Palestine officially joins International Criminal Court
Palestine will raise the stakes in a legal battle with Israel on Wednesday when it joins the International Criminal Court, but any case over alleged crimes in the occupied territories is unlikely to come to trial for some years — if ever.
With the court swamped with investigations in Africa and prosecutors already struggling to secure convictions, legal experts say they need to be absolutely certain before proceeding with a highly politicized case against Israel.
Practical problems will also need to be overcome. As a non-member of the ICC, Israel is under no obligation to cooperate, even if it comes under international pressure to do so.
Fatou Bensouda, the ICC’s chief prosecutor, opened a preliminary examination in January into alleged crimes committed in the Israeli-occupied West Bank and East Jerusalem. This pro-forma step followed the Palestinians’ acceptance of the court’s jurisdiction on Jan. 1, a prelude to membership on April 1.
She must now decide whether there are grounds to proceed with a full investigation, taking into account issues including whether the court even has jurisdiction.
That analysis can take years — the ICC previously launched a preliminary examination of a Palestinian case in 2009, only to conclude in April 2012 that it didn’t have jurisdiction.
Much has since changed, principally the granting to Palestine in November 2012 of “non-member observer status” at the United Nations. This gave it the authority to sign up to the Rome Statute, a 1998 treaty on establishing the ICC.
While that major legal obstacle has been cleared, the prosecutor still has unlimited time to decide if there are grounds for an investigation, let alone a trial. That said, the Palestinians feel that the momentum is with them and the time is ripe for action.
“We want those most responsible for the most serious crimes to be prosecuted,” a Palestinian official said this week. “The panic attacks we’ve seen (from Israel) suggest we are not the only ones to take the court seriously.”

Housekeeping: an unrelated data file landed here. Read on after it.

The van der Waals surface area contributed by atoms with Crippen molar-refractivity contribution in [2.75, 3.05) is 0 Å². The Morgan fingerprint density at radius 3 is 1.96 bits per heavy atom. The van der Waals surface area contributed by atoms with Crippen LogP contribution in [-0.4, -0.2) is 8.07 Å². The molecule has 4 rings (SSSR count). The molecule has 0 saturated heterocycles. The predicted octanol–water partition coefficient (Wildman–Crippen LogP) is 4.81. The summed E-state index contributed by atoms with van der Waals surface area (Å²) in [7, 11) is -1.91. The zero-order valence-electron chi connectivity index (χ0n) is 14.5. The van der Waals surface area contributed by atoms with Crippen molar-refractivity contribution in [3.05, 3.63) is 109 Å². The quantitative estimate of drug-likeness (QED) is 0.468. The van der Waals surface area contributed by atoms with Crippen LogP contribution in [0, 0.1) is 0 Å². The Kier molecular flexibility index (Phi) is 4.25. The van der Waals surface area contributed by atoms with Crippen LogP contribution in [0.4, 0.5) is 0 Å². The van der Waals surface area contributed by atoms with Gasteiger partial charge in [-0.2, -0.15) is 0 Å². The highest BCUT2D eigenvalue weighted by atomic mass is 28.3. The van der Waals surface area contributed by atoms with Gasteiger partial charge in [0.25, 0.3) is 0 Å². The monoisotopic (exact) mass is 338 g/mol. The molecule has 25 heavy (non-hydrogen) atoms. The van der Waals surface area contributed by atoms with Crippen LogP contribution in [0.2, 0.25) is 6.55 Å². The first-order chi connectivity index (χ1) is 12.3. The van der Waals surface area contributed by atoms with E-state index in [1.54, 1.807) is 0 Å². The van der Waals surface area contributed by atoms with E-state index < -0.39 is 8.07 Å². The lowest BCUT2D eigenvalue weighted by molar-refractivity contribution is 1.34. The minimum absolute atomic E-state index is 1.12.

A 40-member committee of Palestinians has spent the past three months looking at two areas where they believe the Israelis have violated international law: military operations during last year’s war in Gaza and Jewish settlements in the West Bank and East Jerusalem, occupied by Israel in 1967.
The prosecutor may decide that either area is worthy of investigation and that there are grounds to bring charges against specific people.
Since its creation in 2002, the ICC has focused on the worst violations of international law: genocide, war crimes and crimes against humanity.
But it will eventually add another category of offenses, “crimes of aggression,” and it is there that the Palestinians may end up having the strongest case.
The Rome Statute defines acts of aggression as “the use of armed force by a state against the sovereign, territorial integrity or political independence of another state,” which appears to match the situation with Israel and the Palestinians.
But the ICC will not have jurisdiction over crimes of aggression until at least 30 of its 123 members have accepted the definition and the court’s top assembly has voted in favor of it at some point after Jan. 1, 2017.